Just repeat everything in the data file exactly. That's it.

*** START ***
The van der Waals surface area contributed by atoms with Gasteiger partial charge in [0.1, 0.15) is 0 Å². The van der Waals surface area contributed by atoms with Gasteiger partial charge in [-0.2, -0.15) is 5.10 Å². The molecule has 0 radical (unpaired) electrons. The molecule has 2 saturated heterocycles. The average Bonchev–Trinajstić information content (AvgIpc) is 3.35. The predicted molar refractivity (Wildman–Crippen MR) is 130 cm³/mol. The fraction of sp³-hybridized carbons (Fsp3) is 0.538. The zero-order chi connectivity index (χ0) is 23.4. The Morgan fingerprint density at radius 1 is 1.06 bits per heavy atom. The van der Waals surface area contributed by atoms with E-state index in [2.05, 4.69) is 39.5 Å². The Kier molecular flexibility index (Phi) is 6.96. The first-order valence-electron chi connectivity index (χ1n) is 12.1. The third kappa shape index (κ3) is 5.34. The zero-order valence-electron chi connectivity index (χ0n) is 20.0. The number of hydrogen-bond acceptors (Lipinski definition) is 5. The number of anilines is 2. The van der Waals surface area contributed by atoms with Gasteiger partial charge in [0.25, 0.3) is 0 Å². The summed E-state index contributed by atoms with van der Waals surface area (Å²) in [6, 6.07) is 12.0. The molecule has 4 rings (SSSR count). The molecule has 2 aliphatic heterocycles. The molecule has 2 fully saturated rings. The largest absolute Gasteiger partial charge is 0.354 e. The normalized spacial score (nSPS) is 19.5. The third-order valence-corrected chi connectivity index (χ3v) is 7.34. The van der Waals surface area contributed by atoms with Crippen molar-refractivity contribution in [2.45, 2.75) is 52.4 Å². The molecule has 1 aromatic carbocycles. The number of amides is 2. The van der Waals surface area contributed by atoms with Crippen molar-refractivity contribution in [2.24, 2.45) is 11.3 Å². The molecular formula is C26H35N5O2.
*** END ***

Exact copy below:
The van der Waals surface area contributed by atoms with Gasteiger partial charge in [0.1, 0.15) is 0 Å². The van der Waals surface area contributed by atoms with Gasteiger partial charge in [-0.2, -0.15) is 5.10 Å². The molecule has 0 radical (unpaired) electrons. The molecule has 2 saturated heterocycles. The average Bonchev–Trinajstić information content (AvgIpc) is 3.35. The predicted molar refractivity (Wildman–Crippen MR) is 130 cm³/mol. The fraction of sp³-hybridized carbons (Fsp3) is 0.538. The zero-order chi connectivity index (χ0) is 23.4. The Morgan fingerprint density at radius 1 is 1.06 bits per heavy atom. The van der Waals surface area contributed by atoms with E-state index in [2.05, 4.69) is 39.5 Å². The Kier molecular flexibility index (Phi) is 6.96. The first-order valence-electron chi connectivity index (χ1n) is 12.1. The third kappa shape index (κ3) is 5.34. The zero-order valence-electron chi connectivity index (χ0n) is 20.0. The number of hydrogen-bond acceptors (Lipinski definition) is 5. The number of anilines is 2. The van der Waals surface area contributed by atoms with Gasteiger partial charge in [0.25, 0.3) is 0 Å². The summed E-state index contributed by atoms with van der Waals surface area (Å²) in [6, 6.07) is 12.0. The molecule has 4 rings (SSSR count). The molecule has 2 aliphatic heterocycles. The molecule has 2 fully saturated rings. The largest absolute Gasteiger partial charge is 0.354 e. The normalized spacial score (nSPS) is 19.5. The third-order valence-corrected chi connectivity index (χ3v) is 7.34. The van der Waals surface area contributed by atoms with Crippen molar-refractivity contribution in [2.45, 2.75) is 52.4 Å². The molecule has 1 aromatic carbocycles. The number of amides is 2. The van der Waals surface area contributed by atoms with Crippen molar-refractivity contribution in [2.24, 2.45) is 11.3 Å². The molecular formula is C26H35N5O2.